King Belk of Liberal, Missouri (cont.) November 12, 1921 News Article

Note: James King Belk and his wife Charity (Palmer) were prominent Liberal residents present since the formation of the town. King had a first marriage, mentioned in J. P. Moore’s book on Liberal, which caused something of a scandal as his first wife had purportedly believed him to be dead, whereas he was very much alive and had remarried to a Charity Palmer and moved to Liberal. Steve Richardson of the Cawker City Hesperian Historical Society wrote asking if I had heard of him and was able to say that I had. His interest was due connections between Cawker and Liberal. A George W. Chapman is one citizen of Cawker who was alert to Liberal in the early 1880s and was prepared to donate his collection of geological specimens to the academy there if the citizens of Cawker did not provide a suitable building for it and a public library. Another resident of Cawker with a tie to Liberal was William Belk, a brother of King Belk. Thus this series, Steve having sent me several articles published on it in 1920-1921. All related posts will be found under the tag “Belk”.

The following was published in the St. Joseph Observer, November 12, 1921.

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George K. Rogers in His Quest for the Father Whom He Has Never Seen Runs Across a Clue Which Takes Him to Lamar Where After An Investigation He is Put in Possession of a Story Which Is Almost as Strange as Fiction

LAMAR, Mo. Nov. 10 – Was J. K. Belk, money lender and influential citizen of Liberal, in this county, the same J. K. Belk, who 50 years ago was believed to have been killed by Indians in the West?

Did the J. K. Belk of Liberal concoct a story of his death in order to abandon his wife and two small children and then return to Missouri to marry again, amass a small fortune and live the life of a small town business man for 40 years?

Or is the J. K. Belk, who died at Liberal five years ago, leaving and estate of $25,000, really a different man?

These and many other perplexing problems will have to be settled by the courts in the suit of Mrs. Olive Rodgers, 82 years old, of Hiawatha, Kas., who says she married man named Belk 60 years ago and who is seeking to obtain the estate of the Liberal man for herself and two sons. This suit is now pending in the district court of Brown county, Kas., of which Hiawatha is the county seat.

Suit Goes Back to Frontier Days

The suit will bring to light tales of the wild frontier days of the Northwest, the Indian fights, the hard struggles of a widow with two infant sons, the model life of a financier in a small inland Missouri town, his rise to wealth and affluence, and the fight for his estate between two women, both of whom claim they are his widow.

The remarkable story was revealed here by George K. Rogers, 56 years old, who was accompanied to Lamar by his aged mother, in an effort to trace the life of Belk who, he claims, is his father, and to secure evidence to substantiate the suit of his mother in her fight for the estate.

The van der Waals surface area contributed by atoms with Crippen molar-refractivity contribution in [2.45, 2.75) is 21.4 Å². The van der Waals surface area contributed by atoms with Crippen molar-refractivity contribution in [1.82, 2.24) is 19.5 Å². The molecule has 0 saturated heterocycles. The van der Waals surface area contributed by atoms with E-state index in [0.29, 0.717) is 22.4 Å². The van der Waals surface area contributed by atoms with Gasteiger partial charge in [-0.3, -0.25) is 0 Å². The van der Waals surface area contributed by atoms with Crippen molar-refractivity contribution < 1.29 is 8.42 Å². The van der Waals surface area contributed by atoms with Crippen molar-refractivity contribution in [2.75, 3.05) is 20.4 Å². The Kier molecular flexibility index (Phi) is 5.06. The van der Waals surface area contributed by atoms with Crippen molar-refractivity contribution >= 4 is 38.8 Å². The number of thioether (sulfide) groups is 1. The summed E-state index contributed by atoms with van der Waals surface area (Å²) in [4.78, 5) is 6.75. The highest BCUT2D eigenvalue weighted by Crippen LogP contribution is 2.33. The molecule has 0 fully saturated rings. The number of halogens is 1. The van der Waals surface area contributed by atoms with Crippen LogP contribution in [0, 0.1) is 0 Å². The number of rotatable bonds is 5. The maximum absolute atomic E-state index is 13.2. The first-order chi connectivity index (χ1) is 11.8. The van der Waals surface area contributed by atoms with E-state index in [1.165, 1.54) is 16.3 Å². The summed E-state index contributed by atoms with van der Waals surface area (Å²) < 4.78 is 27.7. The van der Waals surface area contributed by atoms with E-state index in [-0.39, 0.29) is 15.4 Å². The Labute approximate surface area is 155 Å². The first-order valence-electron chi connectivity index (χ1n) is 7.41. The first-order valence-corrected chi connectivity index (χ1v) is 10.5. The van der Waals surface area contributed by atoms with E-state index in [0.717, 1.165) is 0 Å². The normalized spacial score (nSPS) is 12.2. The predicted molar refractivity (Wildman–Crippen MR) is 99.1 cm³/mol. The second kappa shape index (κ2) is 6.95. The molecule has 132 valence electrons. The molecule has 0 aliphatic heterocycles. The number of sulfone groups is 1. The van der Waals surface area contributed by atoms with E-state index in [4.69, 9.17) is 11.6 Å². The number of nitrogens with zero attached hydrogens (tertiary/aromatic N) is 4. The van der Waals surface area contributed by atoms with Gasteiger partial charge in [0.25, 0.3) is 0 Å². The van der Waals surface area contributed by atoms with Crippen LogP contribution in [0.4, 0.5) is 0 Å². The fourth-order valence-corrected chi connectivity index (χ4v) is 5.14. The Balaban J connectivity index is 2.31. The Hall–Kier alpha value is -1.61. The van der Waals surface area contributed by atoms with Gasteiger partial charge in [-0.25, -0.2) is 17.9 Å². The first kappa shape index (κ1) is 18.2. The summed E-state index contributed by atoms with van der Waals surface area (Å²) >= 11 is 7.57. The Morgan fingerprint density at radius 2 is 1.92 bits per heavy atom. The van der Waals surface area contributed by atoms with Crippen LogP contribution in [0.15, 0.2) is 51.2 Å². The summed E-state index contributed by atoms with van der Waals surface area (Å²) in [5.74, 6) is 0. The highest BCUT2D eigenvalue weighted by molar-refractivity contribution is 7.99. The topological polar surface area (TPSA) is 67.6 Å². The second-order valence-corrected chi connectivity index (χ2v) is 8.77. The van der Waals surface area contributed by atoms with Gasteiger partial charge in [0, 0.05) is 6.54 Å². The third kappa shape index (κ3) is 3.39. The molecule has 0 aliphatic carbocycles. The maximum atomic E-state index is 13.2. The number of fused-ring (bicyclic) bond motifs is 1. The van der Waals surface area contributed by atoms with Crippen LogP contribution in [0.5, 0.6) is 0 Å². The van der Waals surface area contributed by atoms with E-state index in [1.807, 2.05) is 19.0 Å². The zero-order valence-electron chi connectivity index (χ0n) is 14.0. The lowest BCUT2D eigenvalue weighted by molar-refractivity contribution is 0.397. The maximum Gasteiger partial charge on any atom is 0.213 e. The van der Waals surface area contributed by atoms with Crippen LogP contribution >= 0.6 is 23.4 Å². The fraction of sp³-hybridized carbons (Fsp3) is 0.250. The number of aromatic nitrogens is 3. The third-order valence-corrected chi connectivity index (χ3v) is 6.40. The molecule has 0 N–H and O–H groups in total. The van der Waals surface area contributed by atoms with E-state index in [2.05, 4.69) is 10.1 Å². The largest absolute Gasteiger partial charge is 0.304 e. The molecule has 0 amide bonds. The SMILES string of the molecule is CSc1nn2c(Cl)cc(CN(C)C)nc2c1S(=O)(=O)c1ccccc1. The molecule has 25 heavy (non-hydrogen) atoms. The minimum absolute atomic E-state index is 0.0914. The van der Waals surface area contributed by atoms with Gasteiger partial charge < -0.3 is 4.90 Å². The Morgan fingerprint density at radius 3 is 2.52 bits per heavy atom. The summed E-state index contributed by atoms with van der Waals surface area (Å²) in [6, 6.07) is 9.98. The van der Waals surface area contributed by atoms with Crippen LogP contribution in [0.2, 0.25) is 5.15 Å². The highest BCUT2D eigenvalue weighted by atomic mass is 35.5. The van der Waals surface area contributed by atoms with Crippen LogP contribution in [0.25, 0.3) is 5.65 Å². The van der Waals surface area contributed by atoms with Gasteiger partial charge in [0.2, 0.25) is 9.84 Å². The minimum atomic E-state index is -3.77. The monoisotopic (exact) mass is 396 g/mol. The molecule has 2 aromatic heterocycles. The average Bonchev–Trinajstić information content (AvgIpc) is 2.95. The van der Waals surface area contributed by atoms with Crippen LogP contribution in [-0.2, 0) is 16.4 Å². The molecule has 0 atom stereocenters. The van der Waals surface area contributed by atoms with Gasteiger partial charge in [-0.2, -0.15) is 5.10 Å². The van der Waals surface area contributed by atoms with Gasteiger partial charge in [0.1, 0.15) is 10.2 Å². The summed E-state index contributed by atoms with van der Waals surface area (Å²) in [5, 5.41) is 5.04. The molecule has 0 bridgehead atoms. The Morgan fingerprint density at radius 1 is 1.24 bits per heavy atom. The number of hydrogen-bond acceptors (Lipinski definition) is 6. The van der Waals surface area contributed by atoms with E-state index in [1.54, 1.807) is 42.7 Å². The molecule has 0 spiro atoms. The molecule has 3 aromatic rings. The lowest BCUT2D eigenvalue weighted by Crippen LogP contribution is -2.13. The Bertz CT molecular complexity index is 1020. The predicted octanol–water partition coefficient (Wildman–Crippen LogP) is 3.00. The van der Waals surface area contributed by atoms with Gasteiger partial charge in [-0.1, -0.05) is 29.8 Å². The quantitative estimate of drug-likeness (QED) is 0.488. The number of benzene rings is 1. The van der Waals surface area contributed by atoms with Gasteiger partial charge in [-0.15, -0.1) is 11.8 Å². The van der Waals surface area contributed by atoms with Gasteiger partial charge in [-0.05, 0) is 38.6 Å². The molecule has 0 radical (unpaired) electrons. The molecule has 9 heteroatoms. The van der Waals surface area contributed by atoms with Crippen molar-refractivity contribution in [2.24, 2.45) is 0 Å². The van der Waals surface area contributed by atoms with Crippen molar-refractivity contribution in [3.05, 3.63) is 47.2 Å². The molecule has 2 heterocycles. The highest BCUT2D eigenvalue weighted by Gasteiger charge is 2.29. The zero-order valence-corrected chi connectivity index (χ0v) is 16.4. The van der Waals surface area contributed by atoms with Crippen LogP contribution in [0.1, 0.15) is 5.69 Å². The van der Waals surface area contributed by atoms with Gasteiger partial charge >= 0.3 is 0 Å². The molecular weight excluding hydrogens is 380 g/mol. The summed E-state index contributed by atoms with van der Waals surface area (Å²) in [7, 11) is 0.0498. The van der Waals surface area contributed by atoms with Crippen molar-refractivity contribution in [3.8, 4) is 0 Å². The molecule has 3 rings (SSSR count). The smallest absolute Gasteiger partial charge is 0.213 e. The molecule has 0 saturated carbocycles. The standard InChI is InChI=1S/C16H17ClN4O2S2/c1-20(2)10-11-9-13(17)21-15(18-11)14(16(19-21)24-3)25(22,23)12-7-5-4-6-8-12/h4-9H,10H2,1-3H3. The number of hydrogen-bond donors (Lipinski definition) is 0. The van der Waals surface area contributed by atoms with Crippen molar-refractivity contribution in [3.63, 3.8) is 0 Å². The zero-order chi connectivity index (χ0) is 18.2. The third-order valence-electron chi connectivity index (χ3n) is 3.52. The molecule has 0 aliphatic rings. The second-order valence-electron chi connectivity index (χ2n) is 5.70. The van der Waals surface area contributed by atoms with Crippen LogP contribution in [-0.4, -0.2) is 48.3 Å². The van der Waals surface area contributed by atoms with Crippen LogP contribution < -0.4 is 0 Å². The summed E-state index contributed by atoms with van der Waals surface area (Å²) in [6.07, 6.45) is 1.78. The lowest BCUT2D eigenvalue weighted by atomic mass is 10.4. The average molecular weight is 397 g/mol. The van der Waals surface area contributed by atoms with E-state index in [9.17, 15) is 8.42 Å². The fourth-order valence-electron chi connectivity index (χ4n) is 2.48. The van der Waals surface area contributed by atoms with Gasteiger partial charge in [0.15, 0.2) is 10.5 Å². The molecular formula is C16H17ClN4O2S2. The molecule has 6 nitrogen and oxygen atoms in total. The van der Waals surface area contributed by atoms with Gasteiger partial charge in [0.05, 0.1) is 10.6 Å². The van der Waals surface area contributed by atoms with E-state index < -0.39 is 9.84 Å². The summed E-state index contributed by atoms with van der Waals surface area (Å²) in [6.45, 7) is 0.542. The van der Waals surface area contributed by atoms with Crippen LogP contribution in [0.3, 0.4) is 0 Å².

The story told by Rogers is as follows:

About 60 years ago J. K. Belk married a girl at Hiawatha, Kas. Two sons were born to them. Times were hard and they moved to California. Belk left his wife and babies there and went into Idaho, seeking work. He wrote to his wife frequently and in one letter he told her that he had secured a job driving a stage coach. Letters were received at frequent intervals in which Belk told of his job and his hope that he would soon be able to send for his little family.

Then one day the postman brought sad news. It was from a man named Brown, who said he was a fellow stage driver of Belk. He told a tale of a wild fight with the Indians, how he held off the savages for a while with his rifle, but how he finally was unable to withstand their attacks and the stage was captured, Belk being killed.

Wife Left Penniless

Mrs. Belk was left penniless with her little boys and she struggled along as best she could and before long married a man named Rogers. Her two little sons, as a matter of convenience adopted the name of Robers (sic). Their stepfather lived but two years, dying in an epidemic of smallpox in the Northwest. So panic-stricken were the people over the pestilence that they burned everything owned by everyone afflicted with the disease. Rogers was proprietor of a store, so they burned the small stock of goods that he owned.

Mrs. Rogers at this point again took up the struggle of making a livelihood for herself and two sons.

The oldest son became a successful business man. The younger son, George K. Rogers, was employed by a fraternal order as a lecturer.

A few years ago Rogers, in the course of his lecture tour, stopped in Hiawatha, the old home of his parents. There to his surprise he was told that his father had lived for many years at Liberal, Mo. and had died there only a short time before. Further investigations of this story convinced Rogers that the Belk of Liberal was really his father and led to the institution of the suit by his mother in Kansas.

Belk left a widow, Mrs. Charity Belk, in Liberal, whom he married somewhere in the Northwest and with whom he lived 40 years. She has one daughter, Mrs. H. R. Branson.

If Mrs. Rogers proves her contention, the Belk estate, amounting at Liberal to about $25,000 and a considerable sum in Brown county, Kas., which was left to Mrs. Belk and her daughter, will go to the legal wife and heirs. The case is set for trial this month.

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